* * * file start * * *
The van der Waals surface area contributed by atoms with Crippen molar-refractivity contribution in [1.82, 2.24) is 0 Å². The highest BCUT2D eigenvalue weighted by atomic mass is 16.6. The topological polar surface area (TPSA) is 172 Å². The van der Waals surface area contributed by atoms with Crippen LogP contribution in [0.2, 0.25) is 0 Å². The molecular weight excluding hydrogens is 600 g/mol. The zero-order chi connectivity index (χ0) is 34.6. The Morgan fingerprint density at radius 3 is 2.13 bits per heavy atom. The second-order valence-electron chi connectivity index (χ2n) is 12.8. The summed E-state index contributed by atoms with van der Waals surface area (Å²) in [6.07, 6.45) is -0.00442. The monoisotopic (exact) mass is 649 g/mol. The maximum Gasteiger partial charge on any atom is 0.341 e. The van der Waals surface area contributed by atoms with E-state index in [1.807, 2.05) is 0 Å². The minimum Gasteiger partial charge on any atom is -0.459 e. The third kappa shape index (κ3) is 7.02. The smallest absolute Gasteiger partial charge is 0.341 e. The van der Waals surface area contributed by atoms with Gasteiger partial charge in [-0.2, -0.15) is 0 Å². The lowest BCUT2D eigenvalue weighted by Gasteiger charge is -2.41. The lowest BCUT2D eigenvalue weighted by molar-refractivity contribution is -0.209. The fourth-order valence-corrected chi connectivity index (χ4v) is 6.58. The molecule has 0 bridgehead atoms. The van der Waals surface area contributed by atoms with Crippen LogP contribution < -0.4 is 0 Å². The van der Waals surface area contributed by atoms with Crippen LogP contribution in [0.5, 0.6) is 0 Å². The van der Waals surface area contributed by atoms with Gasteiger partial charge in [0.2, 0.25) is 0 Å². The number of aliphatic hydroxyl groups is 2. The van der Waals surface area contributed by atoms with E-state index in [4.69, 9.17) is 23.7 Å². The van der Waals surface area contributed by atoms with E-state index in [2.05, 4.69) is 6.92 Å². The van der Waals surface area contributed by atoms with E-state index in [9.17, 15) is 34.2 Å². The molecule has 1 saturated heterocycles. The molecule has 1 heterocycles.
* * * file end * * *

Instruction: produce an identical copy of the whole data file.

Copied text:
The van der Waals surface area contributed by atoms with Crippen molar-refractivity contribution in [1.82, 2.24) is 0 Å². The highest BCUT2D eigenvalue weighted by atomic mass is 16.6. The topological polar surface area (TPSA) is 172 Å². The van der Waals surface area contributed by atoms with Crippen LogP contribution in [0.2, 0.25) is 0 Å². The molecular weight excluding hydrogens is 600 g/mol. The zero-order chi connectivity index (χ0) is 34.6. The Morgan fingerprint density at radius 3 is 2.13 bits per heavy atom. The second-order valence-electron chi connectivity index (χ2n) is 12.8. The summed E-state index contributed by atoms with van der Waals surface area (Å²) in [6.07, 6.45) is -0.00442. The monoisotopic (exact) mass is 649 g/mol. The maximum Gasteiger partial charge on any atom is 0.341 e. The van der Waals surface area contributed by atoms with E-state index in [1.807, 2.05) is 0 Å². The minimum Gasteiger partial charge on any atom is -0.459 e. The third kappa shape index (κ3) is 7.02. The smallest absolute Gasteiger partial charge is 0.341 e. The van der Waals surface area contributed by atoms with Gasteiger partial charge in [-0.2, -0.15) is 0 Å². The lowest BCUT2D eigenvalue weighted by Gasteiger charge is -2.41. The lowest BCUT2D eigenvalue weighted by molar-refractivity contribution is -0.209. The fourth-order valence-corrected chi connectivity index (χ4v) is 6.58. The molecule has 0 bridgehead atoms. The van der Waals surface area contributed by atoms with Crippen LogP contribution < -0.4 is 0 Å². The van der Waals surface area contributed by atoms with Crippen LogP contribution in [0.5, 0.6) is 0 Å². The van der Waals surface area contributed by atoms with Gasteiger partial charge in [0.2, 0.25) is 0 Å². The number of aliphatic hydroxyl groups is 2. The van der Waals surface area contributed by atoms with E-state index in [4.69, 9.17) is 23.7 Å². The van der Waals surface area contributed by atoms with E-state index in [2.05, 4.69) is 6.92 Å². The van der Waals surface area contributed by atoms with E-state index in [9.17, 15) is 34.2 Å². The molecule has 1 saturated heterocycles. The molecule has 1 heterocycles.